I was lucky enough to be involved  recently in a feed, one of many that happened here.  We cooked and served food to survivors, rescue workers, and volunteers.  My company was very generous and the people I work with astounded me with their goodness and desire to help.  We reached out and touched a lot of people that day.

When you look into the eyes of someone who has lost everything, and tell them you are here for them and you care, that is where you see God.  When you hand someone a much needed drink of water, that is where you see your Act of God.  When you are crying together as a community and loving each other, that is an Act of God. 

So, I say the storm was not an Act of God.  What happened after the storm was an Act of God.  What we will continue to see as time passes and the re-building of our community inside and out, that is the Act of God.  We are a very lucky town, mother nature can not defeat us, we have God on our side.  Joplin will be fine, but thanks for your prayers.

Heather Carlton lives in a suburb of Joplin.
What happened in Joplin, MO was not an Act of God.  It was a natural act of nature.  The storm came about because the weather patterns were right, but it would have happened there with or without the town of Joplin in its path.  The Act of God is was what came later.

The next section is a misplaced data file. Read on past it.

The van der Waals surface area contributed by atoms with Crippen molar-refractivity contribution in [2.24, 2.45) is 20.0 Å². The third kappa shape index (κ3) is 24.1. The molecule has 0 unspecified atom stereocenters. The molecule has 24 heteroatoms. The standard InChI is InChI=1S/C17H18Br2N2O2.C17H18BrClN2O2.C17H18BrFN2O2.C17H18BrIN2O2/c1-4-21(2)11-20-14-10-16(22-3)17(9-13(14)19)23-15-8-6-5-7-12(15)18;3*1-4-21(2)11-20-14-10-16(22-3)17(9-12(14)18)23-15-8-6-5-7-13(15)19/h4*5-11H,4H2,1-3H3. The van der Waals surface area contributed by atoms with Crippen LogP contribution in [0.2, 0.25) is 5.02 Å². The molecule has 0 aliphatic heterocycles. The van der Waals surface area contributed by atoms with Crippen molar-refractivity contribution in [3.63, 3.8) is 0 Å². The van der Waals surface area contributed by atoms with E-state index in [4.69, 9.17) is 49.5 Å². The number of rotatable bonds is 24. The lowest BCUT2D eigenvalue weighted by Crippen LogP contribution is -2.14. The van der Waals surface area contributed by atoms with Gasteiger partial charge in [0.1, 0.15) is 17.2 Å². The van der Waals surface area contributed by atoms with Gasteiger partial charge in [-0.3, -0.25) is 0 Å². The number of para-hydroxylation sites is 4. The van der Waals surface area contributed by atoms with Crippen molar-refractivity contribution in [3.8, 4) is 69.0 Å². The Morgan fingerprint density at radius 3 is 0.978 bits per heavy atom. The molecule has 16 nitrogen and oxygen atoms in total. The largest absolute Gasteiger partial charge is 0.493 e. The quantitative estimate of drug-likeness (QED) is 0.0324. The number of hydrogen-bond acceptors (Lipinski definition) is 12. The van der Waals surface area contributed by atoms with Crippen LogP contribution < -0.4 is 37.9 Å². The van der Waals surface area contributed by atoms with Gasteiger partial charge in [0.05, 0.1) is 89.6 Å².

Joplin will never be the same.  Our hearts are broken, but not our spirit.  I am standing on Range Line road looking at what was my town.  I see where the Academy Sports used to stand and near it our favorite pizza place, Pizza By Stout.  Behind me the remains of Home Depot.  It is hard to tell where you are as you survey the area.  There are no more street signs, all the familiar landmarks are gone.  As a good friend of mine, Elidia says, "It is all disappeared."  It is not what we all remember at all. 



While I look out, I think of the people who will never be there again as well.  You know those people who you see everyday at the stores, the ones who greeted you with a smile and were always there to help with a great attitude and a servants heart?  Picture them in your mind.  You may not know their names but some of those special people are no longer here.